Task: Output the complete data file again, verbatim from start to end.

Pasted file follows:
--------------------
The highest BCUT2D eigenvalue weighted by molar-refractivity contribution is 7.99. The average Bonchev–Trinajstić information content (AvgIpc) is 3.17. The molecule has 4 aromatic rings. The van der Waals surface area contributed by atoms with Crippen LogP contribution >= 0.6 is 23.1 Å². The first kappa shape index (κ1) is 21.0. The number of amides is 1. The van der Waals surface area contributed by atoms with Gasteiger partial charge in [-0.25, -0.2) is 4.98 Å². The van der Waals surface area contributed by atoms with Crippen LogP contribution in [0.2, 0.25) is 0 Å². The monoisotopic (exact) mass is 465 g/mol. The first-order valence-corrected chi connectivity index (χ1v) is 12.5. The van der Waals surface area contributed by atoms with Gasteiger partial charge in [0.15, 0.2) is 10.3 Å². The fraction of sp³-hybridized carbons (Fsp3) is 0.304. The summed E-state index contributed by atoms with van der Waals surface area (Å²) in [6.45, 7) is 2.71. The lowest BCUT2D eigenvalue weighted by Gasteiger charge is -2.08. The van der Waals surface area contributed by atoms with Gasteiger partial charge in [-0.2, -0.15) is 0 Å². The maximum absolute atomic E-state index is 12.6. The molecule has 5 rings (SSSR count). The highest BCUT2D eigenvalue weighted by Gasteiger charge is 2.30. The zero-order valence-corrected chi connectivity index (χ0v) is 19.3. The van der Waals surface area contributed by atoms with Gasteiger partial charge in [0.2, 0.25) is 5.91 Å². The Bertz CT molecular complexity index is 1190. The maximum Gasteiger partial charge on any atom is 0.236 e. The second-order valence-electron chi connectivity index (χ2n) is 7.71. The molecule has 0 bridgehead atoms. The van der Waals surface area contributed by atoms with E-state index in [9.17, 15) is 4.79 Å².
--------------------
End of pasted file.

The highest BCUT2D eigenvalue weighted by molar-refractivity contribution is 7.99. The average Bonchev–Trinajstić information content (AvgIpc) is 3.17. The molecule has 4 aromatic rings. The van der Waals surface area contributed by atoms with Crippen LogP contribution >= 0.6 is 23.1 Å². The first kappa shape index (κ1) is 21.0. The number of amides is 1. The van der Waals surface area contributed by atoms with Gasteiger partial charge in [-0.25, -0.2) is 4.98 Å². The van der Waals surface area contributed by atoms with Crippen LogP contribution in [0.2, 0.25) is 0 Å². The monoisotopic (exact) mass is 465 g/mol. The first-order valence-corrected chi connectivity index (χ1v) is 12.5. The van der Waals surface area contributed by atoms with Gasteiger partial charge in [0.15, 0.2) is 10.3 Å². The fraction of sp³-hybridized carbons (Fsp3) is 0.304. The summed E-state index contributed by atoms with van der Waals surface area (Å²) in [6.45, 7) is 2.71. The lowest BCUT2D eigenvalue weighted by Gasteiger charge is -2.08. The van der Waals surface area contributed by atoms with Gasteiger partial charge in [-0.2, -0.15) is 0 Å². The maximum absolute atomic E-state index is 12.6. The molecule has 5 rings (SSSR count). The highest BCUT2D eigenvalue weighted by Gasteiger charge is 2.30. The zero-order valence-corrected chi connectivity index (χ0v) is 19.3. The van der Waals surface area contributed by atoms with Gasteiger partial charge in [0.2, 0.25) is 5.91 Å². The Bertz CT molecular complexity index is 1190. The maximum Gasteiger partial charge on any atom is 0.236 e. The second-order valence-electron chi connectivity index (χ2n) is 7.71. The molecule has 0 bridgehead atoms. The van der Waals surface area contributed by atoms with E-state index in [9.17, 15) is 4.79 Å².